Thursday, November 26, 2015

Delta suing its regional carriers over canceled flights

ATLANTA — Delta Airlines is suing its regional carriers over canceled flights caused by a suspected pilot shortage.

According to the lawsuit, it’s costing Delta millions of dollars.

The airline is taking aim at both Republic Airways and Shuttle America, which operate small regional flights for Delta all over America. Delta says the airlines are inconveniencing its customers.

“We try to avoid them but usually it’s when we fly Charlotte to Columbia, it will be a carrier of Delta and it’s canceled a lot. We try to avoid those flights if they can,” one passenger said.

The Atlanta-based airline giant filed a lawsuit recently moved to federal court against the two carriers claiming they breached their contract by causing Delta to cancel flights and rework schedules, which is costing Delta millions of dollars in lost revenue.

An aviation expert Channel 2's Rachel Stockman spoke with says the pilot shortage is due, in part, to the fact that regional pilots are now required to have 1,500 hours of flight experience.

The increase is a result of safety concerns following the 2009 regional plane crash in Buffalo, New York, where 50 people were killed.

Airline passengers say while the cancellations are inconvenient, the increased regulation makes them feel more comfortable.

Republic Airways denies it breached its contract with Delta and has filed a motion to have the lawsuit dismissed.

Story and video:

Motat rallies to save the world's last remaining Solent flying boat

Motat's senior aviation volunteer Norm McKelvey has overseen the restoration of more than 20 aircraft.

It's the last of its kind and sits in an Auckland aviation workshop waiting to be fixed.

The world's only remaining Solent Mark IV Flying Boat is housed at the Museum of Technology and Transport (Motat).

But the vessel has fallen into disrepair and will require major work to preserve it.

The flying boat was first restored in the 1980s by retired members of its original flight crew as well as enthusiasts from the Solent Preservation Society.

Motat's senior aviation volunteer Norm McKelvey says the museum's aviation display hall was built to house the vessel.  

The Solent was moved outside when the workshop was extended years later.

"Unfortunately a delay occurred and instead of being outside for a few years it was out for five years," he says.

"It has fallen into disrepair as it had been outside in the weather for so long."

The first phase of the aircraft's restoration was funded by Air New Zealand and focused on the interior of the aircraft.

But the restoration of the plane's exterior has been put on hold until the museum can fund it.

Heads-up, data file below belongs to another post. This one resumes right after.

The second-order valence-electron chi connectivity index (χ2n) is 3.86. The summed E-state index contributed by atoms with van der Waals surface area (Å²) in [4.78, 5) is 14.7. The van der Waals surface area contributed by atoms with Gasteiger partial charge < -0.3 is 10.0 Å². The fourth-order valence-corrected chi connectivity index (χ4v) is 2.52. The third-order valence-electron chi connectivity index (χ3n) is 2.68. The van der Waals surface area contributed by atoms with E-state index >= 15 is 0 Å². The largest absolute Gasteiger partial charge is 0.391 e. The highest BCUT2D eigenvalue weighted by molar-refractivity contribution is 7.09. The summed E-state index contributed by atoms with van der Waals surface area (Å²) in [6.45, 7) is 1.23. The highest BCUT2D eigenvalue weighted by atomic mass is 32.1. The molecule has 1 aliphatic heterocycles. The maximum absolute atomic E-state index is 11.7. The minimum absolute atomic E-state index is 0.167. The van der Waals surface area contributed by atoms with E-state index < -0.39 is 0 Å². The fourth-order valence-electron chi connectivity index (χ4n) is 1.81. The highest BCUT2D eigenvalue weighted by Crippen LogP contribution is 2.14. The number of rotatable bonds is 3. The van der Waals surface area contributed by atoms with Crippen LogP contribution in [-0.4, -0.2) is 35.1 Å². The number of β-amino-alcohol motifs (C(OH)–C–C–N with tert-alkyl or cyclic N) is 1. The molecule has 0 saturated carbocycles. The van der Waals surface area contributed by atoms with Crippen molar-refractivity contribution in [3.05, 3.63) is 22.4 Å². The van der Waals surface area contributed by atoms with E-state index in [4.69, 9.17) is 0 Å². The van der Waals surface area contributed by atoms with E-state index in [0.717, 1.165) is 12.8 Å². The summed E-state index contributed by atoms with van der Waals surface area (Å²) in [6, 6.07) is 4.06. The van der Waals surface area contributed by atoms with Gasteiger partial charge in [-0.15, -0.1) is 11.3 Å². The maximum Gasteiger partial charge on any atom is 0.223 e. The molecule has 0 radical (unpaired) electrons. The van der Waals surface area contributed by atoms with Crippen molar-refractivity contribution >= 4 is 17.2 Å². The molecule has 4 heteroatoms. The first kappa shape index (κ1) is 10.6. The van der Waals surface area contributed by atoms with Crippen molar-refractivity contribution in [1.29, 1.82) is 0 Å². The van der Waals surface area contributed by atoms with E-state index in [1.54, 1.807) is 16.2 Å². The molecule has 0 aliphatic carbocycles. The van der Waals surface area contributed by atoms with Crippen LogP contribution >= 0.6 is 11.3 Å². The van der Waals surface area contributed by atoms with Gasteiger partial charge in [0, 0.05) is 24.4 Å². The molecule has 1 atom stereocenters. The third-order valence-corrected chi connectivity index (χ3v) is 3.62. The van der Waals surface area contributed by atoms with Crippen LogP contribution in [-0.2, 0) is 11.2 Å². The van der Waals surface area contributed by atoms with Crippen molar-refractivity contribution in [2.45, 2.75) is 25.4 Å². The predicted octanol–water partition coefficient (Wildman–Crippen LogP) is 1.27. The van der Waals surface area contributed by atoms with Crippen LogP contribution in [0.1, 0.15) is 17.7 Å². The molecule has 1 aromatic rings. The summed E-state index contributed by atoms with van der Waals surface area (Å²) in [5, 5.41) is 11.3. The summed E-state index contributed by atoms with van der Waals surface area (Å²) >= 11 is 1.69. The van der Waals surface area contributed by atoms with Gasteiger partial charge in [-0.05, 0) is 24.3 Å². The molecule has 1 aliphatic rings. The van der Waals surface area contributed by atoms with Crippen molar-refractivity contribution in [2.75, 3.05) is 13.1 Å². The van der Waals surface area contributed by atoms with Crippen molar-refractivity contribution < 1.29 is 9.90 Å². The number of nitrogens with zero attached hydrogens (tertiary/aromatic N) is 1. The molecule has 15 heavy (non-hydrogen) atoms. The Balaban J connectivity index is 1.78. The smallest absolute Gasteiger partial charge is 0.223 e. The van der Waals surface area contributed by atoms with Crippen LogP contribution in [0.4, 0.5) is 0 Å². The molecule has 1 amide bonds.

"As it is with any plane, it costs money to restore them and you need quite a lot of money to accomplish what needs to be done," McKelvey says.

The museum aims to return the Solent to the way it looked during the 1950s.

Motat's commercial manager Jeff Morris says the Solent was constructed in 1949.

"This majestic flying boat once graced the Pacific skies ferrying passengers along the Coral Route," Morris says.

"The route was labelled the most romantic in the world by those who flew it."

Built in Belfast, the Solent would transport passengers from Auckland across to Fiji, Samoa, Tahiti and the Cook Islands.

Mckelvey, a retired aircraft engineer, says the aircraft played an important role in the growth of Air New Zealand as it allowed the airline to branch out and cover more of the Pacific.

Gala dinner

Motat is hosting a gala dinner and charity auction to raise funds for the restoration of the Solent.

California-based journalist and culinary historian Richard Foss will be the guest speaker at the "Dining in the Skies" event.

His talk will cover the history of inflight foods and will look at how meals were prepared on Zeppelins, flying boats and other airliners.

"Over the years, the vessels that carry humans in the air have presented the most challenging cooking environment to ever exist," Foss says.

"But cooks and engineers rose to the challenge and some strange things were tried."

The formal event will take place at Motat's Aviation Display Hall on December 3 from 6pm.

Visit for more information or to donate to the restoration project.


Mysterious flying object search proves fruitless in Brevard, Florida • Caller reported seeing bright light falling from sky

MELBOURNE, Fla. - Though emergency personnel searched by air, land and sea on Thanksgiving following reports of a mysterious flying object that crashed near the Pineda Causeway, no evidence was found, Brevard County Sheriff's Office Cpl. David Jacobs said Friday morning.

A 911 caller reported seeing a plane crash into the Banana River just south of the causeway, according to police scanner traffic.

Jacobs said a sheriff's office helicopter scanned the river using a thermal-imaging camera. Land-bound deputies also looked in vain, and the U.S. Coast Guard, Brevard County Fire Rescue, Patrick Air Force Base and Satellite Beach police were notified.

"Nothing was ever found, which leads me to believe that they didn't see what they believed they saw," Jacobs said of people who reported the flying object.

News 6 partner Florida Today reported that Coast Guard personnel determined that one witness who was driving by saw a sailboat operator lowering its sail — and mistook the movement for a plane falling from the sky, Petty Officer Steve Lehman said Friday morning. The Coast Guard conducted phone interviews, but did not send people to the scene, Lehman said.

Joe Zayas, a Rockledge retired aerospace worker, said he called Rockledge police and the Coast Guard after he spotted "a bright light falling out of the sky" near dusk. He lives near Lowe's at Fiske and Barnes boulevards, and he was eating Thanksgiving dinner on his outdoor patio looking toward the east.